Catriona Maciver's homeware label combines her love for the textile traditions of Scotland and South India

“Textiles and craft can be a gateway to helping you understand more about a place, its culture and people."

Rebecca Vargese Published :  12th June 2020 06:00 AM   |   Published :   |  12th June 2020 06:00 AM
Backpack by Studio Tolsta

Backpack by Studio Tolsta

From the Western Isles of Scotland to the coastal city of Chennai, the journey of Catriona Maciver is one that is peppered with anecdotes of longing for a rustic life. It was this sentiment that caused the Glasgow-native to spend most of her childhood holidays at her ancestral village of Tolsta. Even as an adult, it was this feeling that spurred the graduate from Central Saint Martins, London to move her life to the little township of Tolsta (that has an approximate population of 500 people) — in the hope to rediscover a rural lifestyle. However, just as the graphic designer had finally set up her homeware label after a year of stay at her new hometown, she found herself heading to Chennai for a residency at a publishing house. And then, love happened — she met her future husband. “The trip was only meant to be for six months. But, I ended up staying on,” says Catriona, who has just launched her Chennai-based brand, Studio Tolsta.  

Catriona Maciver

Tales from the past
“Textiles and craft can be a gateway to helping you understand more about a place, its culture and people. My fascination with the indigenous textile of the Western Isles’ called the Harris Tweed (that is protected by law and can only be woven by the islanders of the Outer Hebrides of Scotland) is deeply embedded in the story and the history surrounding it,” she says, adding that the process, place and people behind a fabric, interest her as much as the cloth itself. Carrying this fascination over into her life in India, the 34-year-old has now combined her love for the textile traditions of both the countries and created a unique collection of travel bags, cushion covers, tabletop runners and quilts — featuring Harris Tweed and Indian handlooms. “I’ve always had the habit of forming attachments to specific objects — a favourite cup or a particular blanket. I find a lot of comfort and reassurance in using these things every day. I think I have been trying to create products that will hopefully give someone that same feeling.”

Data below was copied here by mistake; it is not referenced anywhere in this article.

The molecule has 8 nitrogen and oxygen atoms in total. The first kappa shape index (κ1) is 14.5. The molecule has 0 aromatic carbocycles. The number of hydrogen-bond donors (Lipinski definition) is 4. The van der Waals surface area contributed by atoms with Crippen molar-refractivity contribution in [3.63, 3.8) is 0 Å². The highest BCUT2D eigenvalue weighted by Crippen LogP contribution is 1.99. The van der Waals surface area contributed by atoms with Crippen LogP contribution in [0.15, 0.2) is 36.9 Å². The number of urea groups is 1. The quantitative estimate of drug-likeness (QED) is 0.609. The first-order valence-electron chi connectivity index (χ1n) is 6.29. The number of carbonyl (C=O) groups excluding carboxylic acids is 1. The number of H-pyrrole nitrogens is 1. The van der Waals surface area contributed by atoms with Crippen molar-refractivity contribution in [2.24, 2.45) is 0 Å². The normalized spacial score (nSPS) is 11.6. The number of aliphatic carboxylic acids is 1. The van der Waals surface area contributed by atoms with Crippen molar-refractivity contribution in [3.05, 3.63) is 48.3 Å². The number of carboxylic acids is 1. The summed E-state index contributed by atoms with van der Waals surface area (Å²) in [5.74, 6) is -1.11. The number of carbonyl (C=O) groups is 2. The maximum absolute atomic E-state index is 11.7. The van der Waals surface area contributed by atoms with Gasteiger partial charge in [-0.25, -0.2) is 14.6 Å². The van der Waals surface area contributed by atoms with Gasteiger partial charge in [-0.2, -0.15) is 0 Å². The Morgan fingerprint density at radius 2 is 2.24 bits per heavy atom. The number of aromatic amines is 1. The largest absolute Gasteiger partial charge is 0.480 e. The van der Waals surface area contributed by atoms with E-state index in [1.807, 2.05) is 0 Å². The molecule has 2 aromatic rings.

What we love: The incredibly functional Cala Backpack that combines organic denim handwoven in Tamil Nadu and a moss green Harris Tweed.

Cala backpack & Takia cushion

Designer’s pick: The Takia cushions that are patchworked with neutral kala cotton from Gujarat and Harris Tweed pieces 

A thing of beauty 
With the Indian counterpart of the tweed woven at the Chennimalai cluster in Erode,  all of Catriona’s products are minimalistic in their design. To this end, most of the surface embellishment comes in the form of patchwork made from blue, grey and neutral shades of kala cotton that is paired with contrasting hues of the textured tweed. “Back on the Isle of Lewis, it was more about finding textures and colours in the natural environment or patterns left behind on the sand.  In India, I find myself photographing grills and tiles, and looking for inspiration in the two-tone pastel buildings of South India. I guess, my work has involved comparing, contrasting and juxtaposing these two regions in various ways.”

Beyond boundaries 
Though currently tethered to Chennai, the Scottish designer tells us her love for the rural countryside and its indigenous traditions are far from over. Looking forward to further engaging with weaving centres in Gujarat and West Bengal, a collaboration in the North East is also on the cards. “I would also love to visit the region at some point as well, especially Nagaland — some of my favourite weaving is from there. That said, over the last year I have really enjoyed working in Tamil Nadu, so it will continue to be our main area of focus.”

Mats priced at Rs 1,000 onwards. Bags from Rs 7,800 upwards.